The retail and eCommerce landscape in the UK is changing. It’s not entirely because of the COVID-19 pandemic.
The political scenario, the rise of online marketplace stores, changing consumer demands, and Gen Z Consumer Activism, all have a hand in dictating new trends. As a retail business owner, it is imperative to consider these trends to keep winning despite their impact.
Our blog discusses the top 5 trends that would disrupt eCommerce beyond 2020. We’ll also discuss the challenges and opportunities they provide to help you align your business to the changing market.
Before we get into the trends, let’s have a look at UK’s retail eCommerce market scene in 2019 to understand the changes happening, better:
UK retail sales in 2019 grew 3.4%, reaching £394 billion, despite the uncertainty of Brexit and contentious elections. Over the past 10 years, online sales have grown by an impressive 324% and now account for 19% of total retail sales, making the UK the third-largest online market in the world and the biggest in Europe.
Such a strong eCommerce market that has seen tremendous growth year-over-year has been tested by multiple challenges like the pandemic, Brexit, to name a few. And more challenges are adding up.
On the evening of March 23, Boris Johnson announced lockdown measures as an attempt to stem the spread of COVID-19.
Panic buying and stockpiling ensued immediately. As per a survey conducted by Blacktower Financial Management Group, shopping in the UK increased by £361.4 per week. However, the boon was short-lived. The British Retail Consortium (BRC) estimated that the lockdown meant a hefty £1.8 billion in lost sales each week for non-food shops, and warned that many might be shut permanently.
However, the long term impact is expected to be in favor of online retailers. Many who traditionally resisted e-commerce now have no choice in the matter. A survey by Retail Economics found that two-thirds of UK shoppers said they had switched to purchasing products online that they have always purchased in-store before the pandemic.
For decades UK retailers enjoyed free access to shoppers across Europe, but those sales will face new constraints as a result of Brexit. To begin, sellers will need to adhere to EU standards and wider trade policies and regulations.
Differences in UK-EU policies and standards will almost certainly increase compliance costs and product lead times for UK retailers, which in turn, may make them less competitive. They’ll also need to address issues with EU labeling.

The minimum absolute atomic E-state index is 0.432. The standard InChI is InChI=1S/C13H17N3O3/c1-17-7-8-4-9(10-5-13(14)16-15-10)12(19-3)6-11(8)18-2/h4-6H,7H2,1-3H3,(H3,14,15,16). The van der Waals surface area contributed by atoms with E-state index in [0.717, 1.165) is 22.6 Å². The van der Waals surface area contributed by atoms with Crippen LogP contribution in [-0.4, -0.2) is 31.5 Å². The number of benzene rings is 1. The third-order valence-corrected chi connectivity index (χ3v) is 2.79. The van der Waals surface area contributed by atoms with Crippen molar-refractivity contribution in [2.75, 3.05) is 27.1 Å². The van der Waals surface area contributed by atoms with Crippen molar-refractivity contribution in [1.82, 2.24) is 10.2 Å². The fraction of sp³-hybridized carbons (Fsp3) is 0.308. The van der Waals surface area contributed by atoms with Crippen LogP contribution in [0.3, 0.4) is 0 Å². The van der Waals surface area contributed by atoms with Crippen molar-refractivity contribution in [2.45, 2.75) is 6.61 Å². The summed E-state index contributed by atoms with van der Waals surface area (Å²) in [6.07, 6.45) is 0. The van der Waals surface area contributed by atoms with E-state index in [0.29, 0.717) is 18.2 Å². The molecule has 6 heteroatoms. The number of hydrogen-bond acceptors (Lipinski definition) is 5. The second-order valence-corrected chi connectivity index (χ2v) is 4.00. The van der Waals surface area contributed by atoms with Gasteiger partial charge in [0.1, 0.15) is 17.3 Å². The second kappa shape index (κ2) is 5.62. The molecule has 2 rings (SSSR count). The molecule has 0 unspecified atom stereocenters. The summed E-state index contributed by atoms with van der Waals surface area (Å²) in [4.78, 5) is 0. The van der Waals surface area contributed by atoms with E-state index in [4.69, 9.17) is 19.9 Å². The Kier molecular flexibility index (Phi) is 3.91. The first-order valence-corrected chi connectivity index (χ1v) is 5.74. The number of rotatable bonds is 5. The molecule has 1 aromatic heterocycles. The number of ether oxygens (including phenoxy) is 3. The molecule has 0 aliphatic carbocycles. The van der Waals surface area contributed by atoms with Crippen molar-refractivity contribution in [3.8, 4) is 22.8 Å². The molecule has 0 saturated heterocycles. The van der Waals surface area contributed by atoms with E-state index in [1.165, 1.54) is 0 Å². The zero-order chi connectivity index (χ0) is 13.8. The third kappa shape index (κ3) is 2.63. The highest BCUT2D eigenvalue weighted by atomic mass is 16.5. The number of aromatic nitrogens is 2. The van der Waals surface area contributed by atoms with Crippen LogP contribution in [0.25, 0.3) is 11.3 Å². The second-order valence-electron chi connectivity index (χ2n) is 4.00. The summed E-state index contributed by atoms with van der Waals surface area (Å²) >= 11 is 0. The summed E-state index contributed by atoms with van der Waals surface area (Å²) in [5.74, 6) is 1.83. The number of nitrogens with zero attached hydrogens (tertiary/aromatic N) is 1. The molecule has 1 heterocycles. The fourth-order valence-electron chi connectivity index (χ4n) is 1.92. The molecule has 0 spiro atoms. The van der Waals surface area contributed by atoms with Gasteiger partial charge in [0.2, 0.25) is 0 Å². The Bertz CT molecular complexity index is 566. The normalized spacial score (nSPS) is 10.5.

On the other hand, research on long term impact suggests that Brexit will boost online sales. Markets and Research report – eCommerce, which already accounts for 19% of total retail in the UK, will see a boost as a result of Brexit. The report says, by 2023, more than one-quarter of the UK’s overall retail sales could be online.”
#3 The Rise of Online Marketplaces
According to GlobalData’s UK Online Marketplace Retailing 2019-2024 report, spending via online marketplaces, such as Amazon and eBay, reached £26.2 billion in 2019 and will climb another £13.1 billion over the next five years.
Amazon sales in the UK are particularly strong, outperforming the rest of the retail market in 2019.
Though this appears to be a challenge for retailers, they can turn it to their favor by creating a marketplace strategy. For many consumers, product discovery begins on Amazon. So, starting to sell on Amazon could prove to be an excellent strategy for retailers to acquire more new customers.
Also, brands can provide a limited selection of their product catalog on the marketplace, luring audiences to check out more on their exclusive online stores.
#4 eCommerce Dominance
The lockdown has cemented the dominance of eCommerce in retail sales. According to the Office of National Statistics, online sales in May 2020 accounted for an astonishing 30% of total retail sales.
As fears of second and third waves of the virus mount, consumers are likely to continue favoring the online channel, and ultimately change their behavior permanently.
eCommerce retailers are also innovating at a rapid pace to provide all the convenience that consumers experience in in-store shopping while buying online. With advanced marketing tools, AI-powered recommendation engines, chatbots, mobile wallets, and flexible payment models, both personalization and buying convenience have significantly improved, blurring the lines between online and offline shopping.
#5 Consumer Activism
From green manufacturing to fair wages paid to factory workers, consumers are demanding more from a brand than just selling quality products.
74% of British consumers say brands should take responsibility for the practices their suppliers engage in when manufacturing their products. Half of all UK consumers say they’d pay more for a product if it avoids plastic packaging.
Gen Zers and millennials are those who are leading such activism largely.
The implications of consumer activism on brands is real and urgent. When critics of the Black Lives Matter movement threatened to boycott Yorkshire Tea, the brand responded by asking them to stop buying their tea and tweeted its stand on racism.
Retailers will feel pressure to ensure the wellbeing and economic practices of their supply chains, as well as make them more transparent for consumers.
UK consumers are shifting towards online sales, and their mindset is changing. In May 2020, UK’s online sales spiked from 20% to 30%. In parallel, stories of racial injustice, appalling conditions in factories, cruel treatment of animals, among many other social issues, are prompting shoppers to “vote with their pounds.”
The successful brands and retailers in the next five years will be those that can provide shoppers with a personalized and engaging shopping experience, along with transparency into the supply chains and sustainability practices.